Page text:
KEARNY — Last Saturday afternoon, exactly 77 years to the day — and to the hour — that he gave his life fighting a meadowlands blaze, Firefighter Robert Hamilton was honored by the Kearny Fire Department, township officials and local residents for the supreme sacrifice he made.
It was a solemn, and somewhat emotional, ceremony, starting with a formal procession of the KFD honor guard, led by a piper playing “America the Beautiful,” and ending with the unveiling of a portrait to be added to the department’s Wall of Honor, and a plaque — already placed on KFD Engine 4 — citing Hamilton’s years of service and his line-of-duty death.
Hamilton had joined the KFD on Jan. 1, 1922, and died of a heart attack while fighting that brush fire on Jan 13, 1941.
So, why did it take so long to honor the man? Because, until fairly recently, no one in Kearny had known his story. And because it wasn’t until well after 1941 (we are still trying to find the exact year the rule changed) that heart attacks — even those suffered by someone on active duty — were officially defined as line-of-duty deaths.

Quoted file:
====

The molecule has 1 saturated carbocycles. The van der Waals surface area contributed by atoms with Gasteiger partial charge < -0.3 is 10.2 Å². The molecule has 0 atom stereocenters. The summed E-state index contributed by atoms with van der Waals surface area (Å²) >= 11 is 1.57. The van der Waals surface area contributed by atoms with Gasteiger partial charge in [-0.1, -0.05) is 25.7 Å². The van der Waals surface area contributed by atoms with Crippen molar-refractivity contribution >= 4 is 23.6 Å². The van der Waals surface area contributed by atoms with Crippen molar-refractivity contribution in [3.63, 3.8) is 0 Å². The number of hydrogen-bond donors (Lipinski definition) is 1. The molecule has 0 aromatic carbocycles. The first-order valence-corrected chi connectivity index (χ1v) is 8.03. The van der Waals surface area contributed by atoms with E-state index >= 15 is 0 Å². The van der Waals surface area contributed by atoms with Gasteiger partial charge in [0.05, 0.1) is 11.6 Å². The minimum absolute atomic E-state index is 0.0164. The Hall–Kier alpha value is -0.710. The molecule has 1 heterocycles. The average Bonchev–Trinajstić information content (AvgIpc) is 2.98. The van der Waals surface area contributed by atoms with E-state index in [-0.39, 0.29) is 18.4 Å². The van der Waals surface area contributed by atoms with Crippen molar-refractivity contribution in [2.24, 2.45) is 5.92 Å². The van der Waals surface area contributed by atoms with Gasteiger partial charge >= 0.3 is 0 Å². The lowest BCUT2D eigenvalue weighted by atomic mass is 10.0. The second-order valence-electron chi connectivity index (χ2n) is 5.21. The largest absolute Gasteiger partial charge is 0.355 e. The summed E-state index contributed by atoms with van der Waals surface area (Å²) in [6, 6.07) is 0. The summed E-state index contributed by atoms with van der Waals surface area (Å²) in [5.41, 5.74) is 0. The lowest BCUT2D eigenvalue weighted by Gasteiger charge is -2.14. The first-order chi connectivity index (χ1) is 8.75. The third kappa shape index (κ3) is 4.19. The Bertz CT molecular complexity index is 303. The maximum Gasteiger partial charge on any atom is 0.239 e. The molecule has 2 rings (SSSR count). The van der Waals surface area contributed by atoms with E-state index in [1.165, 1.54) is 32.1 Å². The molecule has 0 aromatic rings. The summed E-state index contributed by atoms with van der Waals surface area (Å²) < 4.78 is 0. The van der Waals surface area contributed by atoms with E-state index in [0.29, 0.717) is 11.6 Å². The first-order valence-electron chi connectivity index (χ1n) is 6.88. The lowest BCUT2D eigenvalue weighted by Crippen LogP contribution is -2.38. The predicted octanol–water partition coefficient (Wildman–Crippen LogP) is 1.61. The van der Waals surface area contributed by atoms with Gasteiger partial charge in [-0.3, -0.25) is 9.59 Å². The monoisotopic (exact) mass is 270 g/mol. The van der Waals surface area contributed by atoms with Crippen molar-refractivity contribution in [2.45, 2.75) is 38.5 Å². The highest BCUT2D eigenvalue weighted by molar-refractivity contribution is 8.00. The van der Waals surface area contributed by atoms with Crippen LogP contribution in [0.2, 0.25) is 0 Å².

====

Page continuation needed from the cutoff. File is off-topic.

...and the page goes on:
As we first reported in The Observer this past Aug. 23: “When the last group of Kearny Fire Department recruits was at the Fire Academy, they and the rest of the cadets were given an assignment by an instructor, Capt. David Hamilton: Research line-of-duty deaths in the department they planned to join.
“‘Every recruit class gets this assignment,’ noted Hamilton, who serves with the Nutley Fire Department. ‘It’s educational, and they can give their report to the families of the firefighters and to the department.’
“The KFD cadets learned that two members of the township department — Firefighter Emanuel ‘Manny’ Gennace (Dec. 24, 1977) and Capt. Robert E. Ball (Nov. 12, 1973) — had died in the line of duty. They reported same to Hamilton, and he told them, ‘There was actually a third.’”
Capt. Hamilton knew this only because FF Robert Hamilton was his great-grandfather’s brother and he had heard the story as a boy from his grandfather.
Capt. Hamilton, who attended Saturday’s program with his own brother, Lt. Chris Hamilton of the Nutley FD, told us that after his grandfather died in 2009, he was going through some family papers and discovered news articles and Robert Hamilton’s obituary, which filled in the details of his relative’s death.
When we were working on our August story, Josh Humphrey of the Kearny Public Library and Steven Thiele of the Thiele-Reid Funeral Home helped us find obits and other information on the deceased. And KFD Chief Steve Dyl gave us access to the hand-written records book detailing what had happened that fateful day so long ago.
The following is the report inscribed in pen and ink by Capt. I. Oliver on Jan. 13, 1941: